In 2008 Allison and Matt Robicelli began selling what they call their “working-class pastries” at the DeKalb Market and other outlets throughout NYC. They garnered a passionate following, and soon it came time for them to open a storefront of their own. And so the South Brooklyn natives picked an address in their lifelong neighborhood, Bay Ridge. Thanks to their sophisticated twists on ubiquitous desserts, Robicelli's draws a regular audience not just from its own neighborhood, but of the many New Yorkers willing to brave the R train, plus pastry hounds from New Jersey and Connecticut, too. They come in droves for whimsical desserts like Nutelasagna, a combination of pasta, cannoli cream, Nutella, roasted hazelnuts, and chopped chocolate with toasted Italian meringue on top. The couple's following may range far and wide, but the Robicellis’ real ambition is to foster community and create something similar to gathering places they loved while they were growing up. At Robicelli's, it's not uncommon to see young parents wiping frosting off their kids' faces, bus drivers eating banana pudding pie, and old ladies snacking on scones. Rich pastries aren't exclusionary, after all.
Photo by Bradley Hawks
6408 Fort Hamilton Parkway
Tuesday to Thursday 7 a.m. to 8 p.m, Friday 7 a.m. to 9 p.m., Saturday 7 a.m. to 8 p.m.
“Just like Mama used to make” is one of those idioms people abuse, but at this Dyker Heights seafood-centric Italian restaurant, Mom practically wrote the recipe book. One week after opening Rocco's Italian Cafeteria, owner Rocco Bruno faced a nightmare obstacle when his chef unexpectedly quit. His mother stepped in and schooled the kitchen crew, and the rest is history — nearly twenty years of it. Crunchy, greaseless, and sliced into thick rings, the squid earns its place on the neon sign that runs along the top of the restaurant's façade. Dip the pieces into herb-rich marinara or a similar version amped up with chile peppers. A long steam table of antipasti stretches across the length of the dining room. Shuffle down the line and make your decision fast. When things get busy, ordering with a sense of purpose might just get you an extra scoop of marinated octopus salad. Choosing from the rest of the Southern Italian menu yields a treasure trove of red-sauce classics with sides to match, in particular the flawless vegetable sautés. Make a beeline for the restaurant on Fridays, when the cooks transform whole squid into edible taxidermy, stuffing them with seasoned breadcrumbs.
Photo by Dominic Perri
243 DeKalb Avenue
Sunday to Thursday 5 to 11 p.m., Friday and Saturday 5 p.m. to midnight, Saturday and Sunday brunch noon to 4:30 p.m.
Some people didn’t know what to make of it when Andrew Tarlow (see Diner elsewhere in this list, or any of several of his other ventures — Marlow & Sons, Reynard — that could easily merit inclusion) revamped his Bonita space in Fort Greene in late December 2009, switched from family-friendly Mexican to grown-up Italian, and reopened as Roman’s. Whaddaya mean, the menu changes every damn day? Whaddaya mean, the pasta plates are teensy? Whaddaya mean, I can’t make a reservation? But chef Dave Gould stuck to his guns, banking on the long-term appeal of carefully sourced, seasonally available ingredients and simply but painstakingly prepared dishes. All the little things, in other words, done right. Who’s complaining now? Only the people too impatient to wait for a seat. The narrow, white-painted space is spare but intimate, with about as many tables as you have toes and a roughly equivalent number of stools at the marble-topped bar. Service is confident and low-key. A Valentine’s Day visit brought an even smaller menu than usual — and a memorable meal highlighted by a pesce-perfect spaghetti alle vongole and duck breast done to a turn with salsa verde and potatoes fried in duck fat on the side. Maybe it was the amorous nature of the occasion, but so smitten were we with the roasted oyster presented as a starter that we requested (and received) an encore for dessert. Don’t go looking for a long list of specialty cocktails; Roman’s flies by the seat of its drinking pants, too. As you might expect, the wine list zeroes in on Italy. As you might not, Lee Campbell — she’s wine director for all of the Tarlow group’s restaurants — has been spotlighting the wines of Slovenia and Croatia of late. (But don’t hold us to that — she's previously focused on single producers and regions like the Italian Riviera.)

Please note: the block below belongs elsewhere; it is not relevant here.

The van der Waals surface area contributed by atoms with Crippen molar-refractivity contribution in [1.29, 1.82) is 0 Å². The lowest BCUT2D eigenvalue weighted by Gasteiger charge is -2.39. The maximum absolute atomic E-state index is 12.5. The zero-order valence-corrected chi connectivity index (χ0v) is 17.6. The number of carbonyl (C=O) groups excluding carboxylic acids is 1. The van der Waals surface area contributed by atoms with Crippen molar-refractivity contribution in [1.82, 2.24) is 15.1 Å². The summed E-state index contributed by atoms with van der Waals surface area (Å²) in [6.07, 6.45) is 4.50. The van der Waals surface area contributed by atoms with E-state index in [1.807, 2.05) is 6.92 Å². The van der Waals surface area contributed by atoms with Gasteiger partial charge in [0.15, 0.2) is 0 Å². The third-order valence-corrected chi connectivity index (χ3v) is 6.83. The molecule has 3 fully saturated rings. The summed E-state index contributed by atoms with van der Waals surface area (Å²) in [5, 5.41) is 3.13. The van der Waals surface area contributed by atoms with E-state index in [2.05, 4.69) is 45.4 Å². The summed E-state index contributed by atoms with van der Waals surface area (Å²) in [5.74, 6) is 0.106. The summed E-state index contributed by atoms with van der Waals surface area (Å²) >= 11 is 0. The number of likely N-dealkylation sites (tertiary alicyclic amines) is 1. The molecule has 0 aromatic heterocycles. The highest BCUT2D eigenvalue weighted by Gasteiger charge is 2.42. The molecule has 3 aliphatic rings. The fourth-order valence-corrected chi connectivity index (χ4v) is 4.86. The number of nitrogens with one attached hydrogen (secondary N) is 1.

Photo by Dominic Perri
190 Dean Street
Monday to Friday 8 a.m. to 4 p.m. and 5:30 p.m. to midnight, Saturday and Sunday 10 a.m. to 4 p.m. and 5:30 p.m. to midnight
Boerum Hill is historic in every way other than its name — a coinage that dates only as far back as the 1960s, before which the neighborhood was the antithesis of trendy and known as North Gowanus. Business partners (and cousins) Julian Brizzi and Henry Rich brought their first restaurant into the world in much the same fashion that Boerum Hill brownstoners bootstrapped the area up from blight: with persistence and a stubborn disregard for the obstacles one faces when undertaking a gut rehab. When Rucola opened in the spring of 2011 with chef Joe Pasqualetto running the kitchen, a hungry neighborhood rejoiced. “The night we opened, we had 150 people,” says Pasqualetto. “Within two weeks we were doing breakfast, lunch, and dinner. They were lined up outside. It was a shotgun start.” The name is Italian for arugula, and it’s an apt one. Rucola’s concise, constantly changing menu is vegetable forward, with a focus on straightforward preparations that showcase the cuisine of Northern Italy. Salads are a mainstay (though we have a hard time resisting the crudo of the day). During the cold months, a short rib of beef with spaetzle, savoy cabbage, and roasted turnips warms the belly just as the rustically intimate, convivially populated, 50-seat space soothes the soul — abetted, of course, by a thoughtfully curated list of wines (many bottles priced under $40), grappas, and amari. And even in a brunch-saturated city, Rucola’s rendition is revered, especially by the restaurant’s hardcore regulars.